• Managing and developing an archive and library for documents and literature with regards to a multi-disciplinary approach to anomalous phenomena
  • Supporting, promoting and pursuing research to obtain increased knowledge about anomalous phenomena
  • Pursuing and stimulating a critical, scientific discussion of anomalous phenomena, and providing a forum for information, support, and sharing among researchers
  • Functioning as the archives and library for like-minded organizations, and other groups in the community that have similar interests.

Some of the types of subject matter our special collections cover include: UFOs and Ufology, Consciousness (“What is it?”, meditation, dreams, lucid dreaming, and more), Parapsychology (ESP, PSI, Remote Viewing, etc.) and the Paranormal (Ghosts, Hauntings, etc.), Fortean (after Charles Fort: chronicler of the unexplained) Phenomena, Cryptozoology (Bigfoot and undiscovered hominids, lake monsters, sea serpents, and other undiscovered/out of place or sightings of presumed extinct animals), ParaPolitical Science (after Professor Peter Dale Scott’s, Mae Brussell’s and John Judge’s approach to “ParaPolitics” aka Conspiracy Theory), Human Potential, Jungian Theory, Frontier Physics and much more!

Tell us some interesting things about how you support your community.

Far too often, the personal libraries and research materials of researchers—including correspondence among researchers and witnesses—of these mysterious phenomena end up lost or thrown into landfills by family who don’t recognize the importance of such legacy materials. Or such collections end up being sold online via eBay or passed along to other researchers who may not share the material with others nor properly protect and preserve the materials. That’s where we, and the small network of similar anomalous archives (see our “Other Archives” online directory), come in.

We are constantly looking for such abandoned or forgotten collections while also actively working with still living researchers to help make sure their legacy, in the form of the materials making up their personal collections and life’s work, is preserved for future generations. We serve as a research resource for other investigators looking into the many and various anomalous subjects covered by the collections within our archives. We also host regular public events featuring researchers and experiencers of these strange phenomena. Our current Streamathon event series is our most ambitious such event to date!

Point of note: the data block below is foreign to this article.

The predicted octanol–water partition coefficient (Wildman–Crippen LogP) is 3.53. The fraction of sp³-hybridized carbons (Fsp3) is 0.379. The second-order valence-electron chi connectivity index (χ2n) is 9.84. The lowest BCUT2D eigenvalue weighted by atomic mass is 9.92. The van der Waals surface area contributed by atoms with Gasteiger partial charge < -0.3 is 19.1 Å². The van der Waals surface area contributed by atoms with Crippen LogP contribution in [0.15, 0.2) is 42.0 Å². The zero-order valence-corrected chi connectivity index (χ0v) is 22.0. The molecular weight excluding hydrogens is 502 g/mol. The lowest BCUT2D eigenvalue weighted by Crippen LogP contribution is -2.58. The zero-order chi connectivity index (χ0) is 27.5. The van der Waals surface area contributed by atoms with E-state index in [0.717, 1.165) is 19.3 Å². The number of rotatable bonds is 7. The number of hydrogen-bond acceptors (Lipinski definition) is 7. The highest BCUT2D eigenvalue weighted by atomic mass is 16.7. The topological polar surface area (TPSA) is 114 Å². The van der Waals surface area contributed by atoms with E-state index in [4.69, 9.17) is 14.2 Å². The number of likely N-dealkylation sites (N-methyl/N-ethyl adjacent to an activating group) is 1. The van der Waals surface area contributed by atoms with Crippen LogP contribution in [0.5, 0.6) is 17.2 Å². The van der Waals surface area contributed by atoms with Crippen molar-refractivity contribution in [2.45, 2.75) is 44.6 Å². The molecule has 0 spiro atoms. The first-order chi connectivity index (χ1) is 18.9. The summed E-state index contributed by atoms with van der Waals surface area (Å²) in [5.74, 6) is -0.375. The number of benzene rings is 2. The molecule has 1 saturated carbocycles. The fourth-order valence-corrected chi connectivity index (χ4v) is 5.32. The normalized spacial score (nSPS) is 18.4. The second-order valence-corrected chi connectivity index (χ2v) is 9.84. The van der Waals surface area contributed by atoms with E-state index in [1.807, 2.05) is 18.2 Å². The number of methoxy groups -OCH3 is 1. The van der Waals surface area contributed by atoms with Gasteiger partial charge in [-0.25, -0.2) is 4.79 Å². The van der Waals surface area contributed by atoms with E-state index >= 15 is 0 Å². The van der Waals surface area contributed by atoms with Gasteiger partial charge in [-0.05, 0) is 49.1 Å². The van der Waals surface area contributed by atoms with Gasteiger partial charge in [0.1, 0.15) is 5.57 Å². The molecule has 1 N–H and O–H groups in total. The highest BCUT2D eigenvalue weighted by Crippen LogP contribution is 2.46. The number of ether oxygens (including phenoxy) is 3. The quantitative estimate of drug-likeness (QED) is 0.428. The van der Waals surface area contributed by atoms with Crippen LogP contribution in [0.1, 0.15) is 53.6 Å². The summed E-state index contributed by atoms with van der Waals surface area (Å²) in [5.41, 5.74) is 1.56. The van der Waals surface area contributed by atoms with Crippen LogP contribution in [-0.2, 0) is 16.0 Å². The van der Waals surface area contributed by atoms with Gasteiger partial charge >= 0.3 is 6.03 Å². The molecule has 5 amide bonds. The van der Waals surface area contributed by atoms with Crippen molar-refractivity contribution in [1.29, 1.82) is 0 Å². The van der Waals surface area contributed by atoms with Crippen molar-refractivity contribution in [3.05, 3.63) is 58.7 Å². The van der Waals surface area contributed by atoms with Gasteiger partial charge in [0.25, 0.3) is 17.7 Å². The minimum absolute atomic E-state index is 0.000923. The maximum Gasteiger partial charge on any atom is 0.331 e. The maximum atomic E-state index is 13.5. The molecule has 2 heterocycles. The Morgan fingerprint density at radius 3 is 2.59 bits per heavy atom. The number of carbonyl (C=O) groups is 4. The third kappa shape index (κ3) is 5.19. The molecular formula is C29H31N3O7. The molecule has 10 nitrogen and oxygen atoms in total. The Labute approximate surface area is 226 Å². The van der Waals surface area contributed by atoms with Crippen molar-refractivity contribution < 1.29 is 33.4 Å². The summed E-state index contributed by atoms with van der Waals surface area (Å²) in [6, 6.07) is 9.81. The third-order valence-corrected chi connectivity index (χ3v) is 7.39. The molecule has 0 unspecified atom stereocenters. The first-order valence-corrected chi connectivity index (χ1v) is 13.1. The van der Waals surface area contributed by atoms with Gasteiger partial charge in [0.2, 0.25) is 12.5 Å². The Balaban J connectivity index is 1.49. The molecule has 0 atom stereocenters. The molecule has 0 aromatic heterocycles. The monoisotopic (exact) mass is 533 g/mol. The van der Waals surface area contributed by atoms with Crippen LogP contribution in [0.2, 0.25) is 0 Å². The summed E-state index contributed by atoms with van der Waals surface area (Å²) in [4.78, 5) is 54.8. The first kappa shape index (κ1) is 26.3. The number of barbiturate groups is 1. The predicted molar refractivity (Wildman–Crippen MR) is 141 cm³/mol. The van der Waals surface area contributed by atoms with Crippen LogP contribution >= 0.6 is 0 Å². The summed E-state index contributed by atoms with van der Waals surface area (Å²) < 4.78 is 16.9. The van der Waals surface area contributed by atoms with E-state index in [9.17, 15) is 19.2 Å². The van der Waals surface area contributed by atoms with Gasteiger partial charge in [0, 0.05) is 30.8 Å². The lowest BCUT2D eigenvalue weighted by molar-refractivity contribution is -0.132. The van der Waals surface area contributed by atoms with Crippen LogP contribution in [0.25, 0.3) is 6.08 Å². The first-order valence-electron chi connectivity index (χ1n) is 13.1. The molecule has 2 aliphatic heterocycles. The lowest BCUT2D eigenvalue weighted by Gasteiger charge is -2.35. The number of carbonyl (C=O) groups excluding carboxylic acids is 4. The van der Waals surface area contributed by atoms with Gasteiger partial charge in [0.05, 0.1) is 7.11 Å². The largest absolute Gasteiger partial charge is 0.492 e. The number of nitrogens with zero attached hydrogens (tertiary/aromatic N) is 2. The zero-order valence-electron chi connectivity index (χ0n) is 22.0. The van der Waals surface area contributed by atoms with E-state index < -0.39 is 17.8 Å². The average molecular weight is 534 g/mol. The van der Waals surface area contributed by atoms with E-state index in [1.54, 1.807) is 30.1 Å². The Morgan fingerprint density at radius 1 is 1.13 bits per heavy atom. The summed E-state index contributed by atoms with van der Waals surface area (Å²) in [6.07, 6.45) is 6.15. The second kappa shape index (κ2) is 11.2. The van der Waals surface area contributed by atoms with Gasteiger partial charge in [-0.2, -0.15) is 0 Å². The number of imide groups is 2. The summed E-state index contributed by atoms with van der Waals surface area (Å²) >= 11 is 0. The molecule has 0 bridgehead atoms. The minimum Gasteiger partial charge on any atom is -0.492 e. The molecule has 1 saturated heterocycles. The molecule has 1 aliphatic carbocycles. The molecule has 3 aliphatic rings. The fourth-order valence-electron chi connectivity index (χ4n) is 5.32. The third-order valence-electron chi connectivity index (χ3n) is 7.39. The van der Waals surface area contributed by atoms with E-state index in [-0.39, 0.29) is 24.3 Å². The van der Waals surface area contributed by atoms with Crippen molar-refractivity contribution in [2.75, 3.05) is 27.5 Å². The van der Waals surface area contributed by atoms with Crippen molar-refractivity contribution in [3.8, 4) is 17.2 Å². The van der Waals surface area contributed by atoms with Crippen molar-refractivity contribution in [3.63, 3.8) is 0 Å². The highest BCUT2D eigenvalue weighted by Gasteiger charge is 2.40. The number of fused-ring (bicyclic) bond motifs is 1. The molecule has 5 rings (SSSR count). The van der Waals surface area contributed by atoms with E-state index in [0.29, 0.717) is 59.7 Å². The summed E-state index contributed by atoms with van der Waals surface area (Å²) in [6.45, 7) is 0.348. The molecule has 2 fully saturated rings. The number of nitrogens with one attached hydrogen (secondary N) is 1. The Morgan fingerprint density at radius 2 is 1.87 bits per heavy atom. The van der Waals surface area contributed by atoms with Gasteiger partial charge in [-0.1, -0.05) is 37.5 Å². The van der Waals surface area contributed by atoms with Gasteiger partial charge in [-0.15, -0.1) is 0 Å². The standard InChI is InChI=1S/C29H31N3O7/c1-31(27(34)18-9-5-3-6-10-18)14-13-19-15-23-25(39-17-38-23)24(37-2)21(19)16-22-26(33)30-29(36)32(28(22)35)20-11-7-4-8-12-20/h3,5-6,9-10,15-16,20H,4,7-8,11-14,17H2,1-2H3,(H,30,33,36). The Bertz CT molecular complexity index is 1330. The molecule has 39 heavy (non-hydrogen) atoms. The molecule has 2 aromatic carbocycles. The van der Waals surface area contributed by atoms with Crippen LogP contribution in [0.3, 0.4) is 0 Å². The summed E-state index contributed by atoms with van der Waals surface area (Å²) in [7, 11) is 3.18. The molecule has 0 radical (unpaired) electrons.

What are some of your favorite items in your collection?

There is so much, it’s very hard to identify specific items but…our oldest materials include historical texts from the 1600s that are part of our biggest donated collection: that of rare book collector and seller Bob Girard. Robert Charles Girard was the entrepreneur behind North America’s largest reseller of UFO related books, called ARCTURUS BOOKS INC. He published a long-running CataZine in which he’d write reviews of everything he sold. Bob has been called the “Proust of the UFO phenomenon” (John Chambers, Paranormal journalist, 2004).

Bob Girard’s collection has books on everything from Alchemy and Atlantis to all aspects of the Unexplained but also contains some of the most rare early Flying Saucer-era UFO books. We also have a nearly complete collection of his CataZine.

Other gems of our collection include an amazing collection of 1990s alternative media zine scene publications as well as rare audio and video recordings, materials from a local Past-life Regression Hypnotherapy clinician, the unpublished manuscript, daily diary, personal letters and more of a local Alien Abductee and Trance Medium who was featured in a 1990s anthology of similar cases, and much more!

What’s a particular challenge your library experiences?

Funding and staffing: we’ve grown considerably over the past 3 years, acquiring more collections and getting more volunteers active in our ongoing activities. However, we still have no paid staff and this severely limits the amount of hours we are open to the public. Then with the current COVID situation, we’ve had to completely shut down and this has been the single greatest threat to our ongoing existence.

What is your favorite thing about TinyCat, and what’s something you’d love to see implemented/developed?

My favorite thing about TinyCat is its ease of use and inexpensiveness. I have many ideas I’d love to see implemented but mainly I’d like to see a desktop cataloging extension that synced with the online version in ways that allowed easier updating of both a local catalog and the online catalog.